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Foreign governments hold more American hostages than terrorist groups


Five Americans flew home this week after being freed by Iran. They were released as part of a prisoner swap and after the U.S. agreed to unfreeze $6 billion in Iranian oil revenue. It highlights the fact that foreign governments, not terrorist or criminal groups, now hold the majority of Americans who are held overseas. We're joined now by Danielle Gilbert, an assistant professor at Northwestern University who is an expert in hostage diplomacy. Professor Gilbert, thanks for being with us.

DANIELLE GILBERT: Thank you so much for having me.

SIMON: And why do you think we're seeing more Americans being taken by foreign governments?

GILBERT: Hostage taking has always been a tactic that weaker actors use against their stronger opponents in conflict. So a hostage taker can be much weaker. They don't have to have the same kind of capabilities to really assert leverage against a much stronger opponent. Fifty years ago, that was hijackings and embassy sieges and then turned into a trend of kidnappings by terrorist and criminal groups. And in the last decade, we've seen this trend shift toward hostage diplomacy where states use their criminal justice system to take foreigners hostage.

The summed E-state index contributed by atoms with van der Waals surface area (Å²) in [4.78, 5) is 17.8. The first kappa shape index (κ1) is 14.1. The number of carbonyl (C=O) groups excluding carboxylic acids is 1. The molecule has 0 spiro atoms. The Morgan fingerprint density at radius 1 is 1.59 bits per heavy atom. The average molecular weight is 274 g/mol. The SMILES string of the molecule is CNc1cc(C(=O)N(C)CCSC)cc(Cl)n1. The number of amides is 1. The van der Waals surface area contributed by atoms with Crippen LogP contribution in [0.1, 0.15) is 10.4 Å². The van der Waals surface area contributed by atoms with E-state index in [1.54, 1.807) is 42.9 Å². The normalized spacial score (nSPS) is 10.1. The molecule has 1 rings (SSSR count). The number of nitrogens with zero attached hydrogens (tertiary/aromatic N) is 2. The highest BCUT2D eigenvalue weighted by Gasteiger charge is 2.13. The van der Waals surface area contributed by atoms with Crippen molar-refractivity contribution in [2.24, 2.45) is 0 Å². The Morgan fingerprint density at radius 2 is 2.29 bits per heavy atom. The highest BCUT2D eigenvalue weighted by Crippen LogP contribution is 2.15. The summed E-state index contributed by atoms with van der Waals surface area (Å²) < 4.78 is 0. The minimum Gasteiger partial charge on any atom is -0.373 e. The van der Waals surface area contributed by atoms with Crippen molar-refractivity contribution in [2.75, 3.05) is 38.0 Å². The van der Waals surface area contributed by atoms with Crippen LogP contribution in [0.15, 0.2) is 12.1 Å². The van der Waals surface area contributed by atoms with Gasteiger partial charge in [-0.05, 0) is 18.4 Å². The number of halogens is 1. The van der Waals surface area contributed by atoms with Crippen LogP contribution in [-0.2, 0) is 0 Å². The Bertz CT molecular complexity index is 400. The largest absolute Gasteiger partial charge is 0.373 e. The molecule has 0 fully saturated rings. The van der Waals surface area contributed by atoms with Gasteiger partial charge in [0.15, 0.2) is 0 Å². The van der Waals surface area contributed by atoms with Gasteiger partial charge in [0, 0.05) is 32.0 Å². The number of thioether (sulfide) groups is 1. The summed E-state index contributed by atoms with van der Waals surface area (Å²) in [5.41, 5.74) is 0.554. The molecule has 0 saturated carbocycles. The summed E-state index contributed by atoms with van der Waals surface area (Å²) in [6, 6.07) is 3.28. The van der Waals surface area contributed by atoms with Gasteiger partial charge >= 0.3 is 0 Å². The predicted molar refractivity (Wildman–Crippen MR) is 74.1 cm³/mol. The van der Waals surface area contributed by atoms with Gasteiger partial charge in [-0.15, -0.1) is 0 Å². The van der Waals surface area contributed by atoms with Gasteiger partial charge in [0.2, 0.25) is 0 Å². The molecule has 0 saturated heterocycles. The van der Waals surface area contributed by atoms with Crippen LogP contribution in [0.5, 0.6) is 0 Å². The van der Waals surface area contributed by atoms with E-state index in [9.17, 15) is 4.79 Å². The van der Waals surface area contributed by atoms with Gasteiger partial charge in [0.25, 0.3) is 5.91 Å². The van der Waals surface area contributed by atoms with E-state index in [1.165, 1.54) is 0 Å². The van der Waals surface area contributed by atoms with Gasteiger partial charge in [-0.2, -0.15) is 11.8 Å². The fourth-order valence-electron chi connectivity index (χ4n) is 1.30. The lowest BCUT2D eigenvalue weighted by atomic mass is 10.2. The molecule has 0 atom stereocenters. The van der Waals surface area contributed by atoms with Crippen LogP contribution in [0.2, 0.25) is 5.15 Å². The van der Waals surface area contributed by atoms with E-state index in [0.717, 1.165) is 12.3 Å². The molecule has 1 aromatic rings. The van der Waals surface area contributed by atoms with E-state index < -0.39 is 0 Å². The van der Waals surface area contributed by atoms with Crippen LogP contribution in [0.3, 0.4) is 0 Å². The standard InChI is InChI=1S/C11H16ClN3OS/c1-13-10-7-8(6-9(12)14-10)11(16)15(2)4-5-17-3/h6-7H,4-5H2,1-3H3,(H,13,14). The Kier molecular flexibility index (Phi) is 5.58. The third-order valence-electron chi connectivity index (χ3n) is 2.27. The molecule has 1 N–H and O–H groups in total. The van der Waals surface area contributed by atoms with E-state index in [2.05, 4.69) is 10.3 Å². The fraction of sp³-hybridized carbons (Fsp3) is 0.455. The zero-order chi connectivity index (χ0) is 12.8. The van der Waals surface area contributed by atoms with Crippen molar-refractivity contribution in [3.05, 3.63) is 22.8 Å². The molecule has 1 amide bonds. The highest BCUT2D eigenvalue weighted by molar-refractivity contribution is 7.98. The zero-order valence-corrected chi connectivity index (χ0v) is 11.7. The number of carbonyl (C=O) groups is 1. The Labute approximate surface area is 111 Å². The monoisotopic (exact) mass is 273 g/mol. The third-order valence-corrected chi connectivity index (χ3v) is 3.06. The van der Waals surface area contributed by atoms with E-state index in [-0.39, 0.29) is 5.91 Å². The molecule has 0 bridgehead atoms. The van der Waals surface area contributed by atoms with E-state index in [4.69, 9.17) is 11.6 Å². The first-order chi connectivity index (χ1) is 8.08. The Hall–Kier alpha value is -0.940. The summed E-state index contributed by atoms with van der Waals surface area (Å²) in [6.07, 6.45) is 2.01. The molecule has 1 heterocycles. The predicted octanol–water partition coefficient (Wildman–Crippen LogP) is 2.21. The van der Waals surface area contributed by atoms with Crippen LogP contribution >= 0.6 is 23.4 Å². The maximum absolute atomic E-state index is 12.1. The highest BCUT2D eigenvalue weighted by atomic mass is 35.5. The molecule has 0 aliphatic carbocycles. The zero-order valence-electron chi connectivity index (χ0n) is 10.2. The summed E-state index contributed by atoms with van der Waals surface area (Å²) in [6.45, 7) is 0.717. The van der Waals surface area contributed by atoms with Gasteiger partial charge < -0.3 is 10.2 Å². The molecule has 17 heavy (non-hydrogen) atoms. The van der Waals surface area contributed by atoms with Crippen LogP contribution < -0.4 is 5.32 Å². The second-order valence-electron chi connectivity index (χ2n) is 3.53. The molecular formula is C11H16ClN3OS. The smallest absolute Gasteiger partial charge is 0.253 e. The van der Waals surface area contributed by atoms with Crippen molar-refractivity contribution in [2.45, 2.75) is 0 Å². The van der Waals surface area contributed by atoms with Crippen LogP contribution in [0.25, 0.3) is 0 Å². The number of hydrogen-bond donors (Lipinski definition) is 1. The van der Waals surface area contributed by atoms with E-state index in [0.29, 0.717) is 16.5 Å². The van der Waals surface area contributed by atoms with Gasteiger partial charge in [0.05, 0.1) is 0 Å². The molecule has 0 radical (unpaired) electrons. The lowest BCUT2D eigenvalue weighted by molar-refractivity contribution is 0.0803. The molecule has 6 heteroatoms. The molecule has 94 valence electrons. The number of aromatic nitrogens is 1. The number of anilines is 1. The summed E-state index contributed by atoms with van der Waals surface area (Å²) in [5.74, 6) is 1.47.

SIMON: What do governments hope to get? And I recognize that answer probably changes from case to case.

GILBERT: It seems like Russia, for example, is really interested in these one-for-one prisoner swaps, like we saw last year with the return of Trevor Reed and Brittney Griner. But when we look at a state like Iran, they're often trying to negotiate hostage returns as part of much larger diplomatic deals that might involve their own nuclear policy. They might involve monetary or diplomatic concessions in addition to prisoner swaps. So this varies across different countries.

SIMON: What kind of pressures do kidnappings and hostage takings create, especially inside a democracy, when there can be popular movements pressuring the government to make concessions?